he acted in the litigation in the interest of minor and in the case of major members, he acted with
their consent

In Fathiunnisa Begum Vs. Tamirasa Raja Gopala Charyulu AIR 1977 A P 24

Court observed “ A Hindu Widow inheriting her husband’s share Under Hindu Women’s Right
to Property Act, 1937, does not by itself disrupt the joint family status. After such inheritance she
continues to be a member of the joint family and the karta of joint family can represent her in all
suits. The enlargement of her limited estate into full estate by virtue of sec. 14 of H.S Act 1956
does not bring a change in the karta’s power to represent joint family including her ”

3) Right to receive and spend the family income

4) ) Right of alienation

i) Legal necessity : Rule in Hanuman Persaud’ Case

Ex: Marriage Expenses of daughter’s daughter not a legal necessity


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Case: P. Mudaliar Vs. Nataraja 1956, Mad.788


Performance of marriage of a member of the Jt. Family is an act of legal
necessity.
But If the act is prohibited
Case: Narasimham Vs Narasimham 1973, AP. 162

Instances of legal necessity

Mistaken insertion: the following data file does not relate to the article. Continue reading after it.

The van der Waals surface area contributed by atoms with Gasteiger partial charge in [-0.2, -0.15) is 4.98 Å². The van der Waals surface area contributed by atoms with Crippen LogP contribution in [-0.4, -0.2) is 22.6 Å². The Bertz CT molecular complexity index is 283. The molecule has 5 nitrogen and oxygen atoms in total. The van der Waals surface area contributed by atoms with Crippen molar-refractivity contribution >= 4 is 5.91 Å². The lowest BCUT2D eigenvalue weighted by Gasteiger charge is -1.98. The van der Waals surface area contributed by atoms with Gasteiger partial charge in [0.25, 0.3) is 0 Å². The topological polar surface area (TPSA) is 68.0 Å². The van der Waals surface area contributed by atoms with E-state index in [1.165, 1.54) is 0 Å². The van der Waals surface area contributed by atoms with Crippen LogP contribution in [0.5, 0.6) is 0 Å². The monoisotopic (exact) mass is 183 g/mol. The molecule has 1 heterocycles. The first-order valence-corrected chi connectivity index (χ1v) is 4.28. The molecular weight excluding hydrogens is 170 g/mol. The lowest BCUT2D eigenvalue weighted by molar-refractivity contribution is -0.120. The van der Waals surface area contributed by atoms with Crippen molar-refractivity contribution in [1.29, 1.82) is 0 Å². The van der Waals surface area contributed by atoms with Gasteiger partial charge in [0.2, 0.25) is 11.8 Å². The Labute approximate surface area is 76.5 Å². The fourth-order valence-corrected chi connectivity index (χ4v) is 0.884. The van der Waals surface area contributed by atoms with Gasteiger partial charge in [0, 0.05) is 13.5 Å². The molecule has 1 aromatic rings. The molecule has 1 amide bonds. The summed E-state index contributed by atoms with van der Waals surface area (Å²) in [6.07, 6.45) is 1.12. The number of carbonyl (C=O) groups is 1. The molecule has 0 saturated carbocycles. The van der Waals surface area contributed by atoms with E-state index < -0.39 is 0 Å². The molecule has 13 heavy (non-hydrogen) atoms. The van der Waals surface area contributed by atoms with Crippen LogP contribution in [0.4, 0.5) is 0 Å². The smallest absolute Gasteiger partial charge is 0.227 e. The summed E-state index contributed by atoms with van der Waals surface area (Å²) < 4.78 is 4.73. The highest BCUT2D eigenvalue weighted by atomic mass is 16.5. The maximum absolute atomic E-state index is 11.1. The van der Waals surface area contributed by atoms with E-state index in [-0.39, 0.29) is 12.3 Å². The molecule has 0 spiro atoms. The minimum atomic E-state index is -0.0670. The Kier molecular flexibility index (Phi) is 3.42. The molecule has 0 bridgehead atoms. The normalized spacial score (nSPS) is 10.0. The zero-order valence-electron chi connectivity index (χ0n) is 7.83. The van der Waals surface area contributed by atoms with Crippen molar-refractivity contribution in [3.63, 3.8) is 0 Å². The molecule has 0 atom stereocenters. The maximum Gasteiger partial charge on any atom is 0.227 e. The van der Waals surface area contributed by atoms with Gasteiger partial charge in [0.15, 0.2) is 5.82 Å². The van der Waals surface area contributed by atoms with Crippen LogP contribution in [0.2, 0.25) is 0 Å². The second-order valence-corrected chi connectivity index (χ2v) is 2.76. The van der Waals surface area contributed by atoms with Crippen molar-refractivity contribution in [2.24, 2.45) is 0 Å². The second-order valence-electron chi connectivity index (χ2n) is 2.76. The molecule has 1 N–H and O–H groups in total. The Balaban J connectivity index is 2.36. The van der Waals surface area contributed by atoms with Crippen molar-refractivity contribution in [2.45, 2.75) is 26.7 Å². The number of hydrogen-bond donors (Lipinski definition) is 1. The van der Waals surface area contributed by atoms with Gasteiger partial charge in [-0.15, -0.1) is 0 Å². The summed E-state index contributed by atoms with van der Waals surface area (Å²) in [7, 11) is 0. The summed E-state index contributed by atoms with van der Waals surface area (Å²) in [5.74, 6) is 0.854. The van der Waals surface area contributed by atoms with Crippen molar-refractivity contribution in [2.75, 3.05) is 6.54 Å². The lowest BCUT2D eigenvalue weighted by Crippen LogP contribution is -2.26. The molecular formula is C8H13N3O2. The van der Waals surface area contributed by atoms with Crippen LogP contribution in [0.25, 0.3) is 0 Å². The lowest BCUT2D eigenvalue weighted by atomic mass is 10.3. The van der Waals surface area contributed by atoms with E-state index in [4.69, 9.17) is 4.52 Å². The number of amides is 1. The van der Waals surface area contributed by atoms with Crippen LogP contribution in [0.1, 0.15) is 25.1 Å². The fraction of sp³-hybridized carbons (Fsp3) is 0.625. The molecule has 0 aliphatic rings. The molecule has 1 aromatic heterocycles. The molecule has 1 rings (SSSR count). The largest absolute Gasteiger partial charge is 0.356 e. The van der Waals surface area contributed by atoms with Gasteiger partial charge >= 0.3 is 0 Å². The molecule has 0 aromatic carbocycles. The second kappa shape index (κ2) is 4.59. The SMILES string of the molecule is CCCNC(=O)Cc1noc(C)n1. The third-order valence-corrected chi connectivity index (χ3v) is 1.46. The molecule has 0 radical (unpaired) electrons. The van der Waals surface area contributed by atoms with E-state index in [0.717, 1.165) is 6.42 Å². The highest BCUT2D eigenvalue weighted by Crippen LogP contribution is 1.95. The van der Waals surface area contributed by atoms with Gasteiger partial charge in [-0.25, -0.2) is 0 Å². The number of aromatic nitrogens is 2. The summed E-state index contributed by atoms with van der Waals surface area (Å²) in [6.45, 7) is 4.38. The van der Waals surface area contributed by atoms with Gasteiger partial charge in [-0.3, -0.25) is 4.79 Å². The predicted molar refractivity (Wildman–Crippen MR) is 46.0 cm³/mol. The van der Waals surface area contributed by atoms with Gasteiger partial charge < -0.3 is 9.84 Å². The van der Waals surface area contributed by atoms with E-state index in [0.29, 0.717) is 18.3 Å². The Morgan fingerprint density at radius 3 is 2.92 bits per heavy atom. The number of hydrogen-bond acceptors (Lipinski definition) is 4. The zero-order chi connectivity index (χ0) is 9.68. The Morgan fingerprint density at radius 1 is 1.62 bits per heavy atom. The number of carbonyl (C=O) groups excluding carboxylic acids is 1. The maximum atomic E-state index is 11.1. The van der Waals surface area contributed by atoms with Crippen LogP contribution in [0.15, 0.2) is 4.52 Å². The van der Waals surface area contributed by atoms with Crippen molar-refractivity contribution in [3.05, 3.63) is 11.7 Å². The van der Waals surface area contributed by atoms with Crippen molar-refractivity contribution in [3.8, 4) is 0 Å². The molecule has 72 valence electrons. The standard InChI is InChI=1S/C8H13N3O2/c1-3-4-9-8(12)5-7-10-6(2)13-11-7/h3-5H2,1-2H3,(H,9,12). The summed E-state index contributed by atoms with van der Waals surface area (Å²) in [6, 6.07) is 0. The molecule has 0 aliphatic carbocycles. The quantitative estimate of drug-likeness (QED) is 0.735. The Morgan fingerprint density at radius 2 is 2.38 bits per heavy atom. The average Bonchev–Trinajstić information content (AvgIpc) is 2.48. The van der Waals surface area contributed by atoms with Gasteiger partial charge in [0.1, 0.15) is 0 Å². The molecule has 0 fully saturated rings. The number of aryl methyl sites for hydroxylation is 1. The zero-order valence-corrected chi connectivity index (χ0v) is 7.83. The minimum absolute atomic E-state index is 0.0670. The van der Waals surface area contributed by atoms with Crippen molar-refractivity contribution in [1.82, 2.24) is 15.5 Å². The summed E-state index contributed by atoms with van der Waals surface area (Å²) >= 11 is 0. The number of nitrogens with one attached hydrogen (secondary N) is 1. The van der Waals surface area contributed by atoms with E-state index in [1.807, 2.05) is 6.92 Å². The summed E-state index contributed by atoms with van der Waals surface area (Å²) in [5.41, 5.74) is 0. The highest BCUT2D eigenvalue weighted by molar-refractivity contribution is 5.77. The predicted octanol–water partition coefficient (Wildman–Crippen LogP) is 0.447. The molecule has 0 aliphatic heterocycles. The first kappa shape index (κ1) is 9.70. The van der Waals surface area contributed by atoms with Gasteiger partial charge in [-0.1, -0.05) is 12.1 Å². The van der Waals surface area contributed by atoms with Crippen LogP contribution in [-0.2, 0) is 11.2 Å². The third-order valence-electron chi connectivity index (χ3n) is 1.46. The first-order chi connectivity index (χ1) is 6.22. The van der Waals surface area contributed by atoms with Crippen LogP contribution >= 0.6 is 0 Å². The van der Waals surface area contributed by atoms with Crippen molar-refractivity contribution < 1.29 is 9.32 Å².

i) For food clothing and shelter


ii) Education of family members
iii) For general maintenance
iv) for marriage expenses
v) Medical treatment to family members
vi) For adoption of a son
vii) For defending against criminal charges
viii) For migrating to a nerw place for better living
ix) Performance of family ceremonies, annual shradha
x) Payment of debts antecedent debts
xi) Payment of rent or arrears of rent to the landlord
xii) Payment of government taxes or debts
xiii) For providing litigation expeeses
xiv) To discharge a mortgage of the family property
xv) Maintaining a family estate or garden that is the source of income

For an alienation to be valid under legal necessity

Four things are necessary:


In case of need or purpose
For lawful purpose
The family does not possesess alternative resources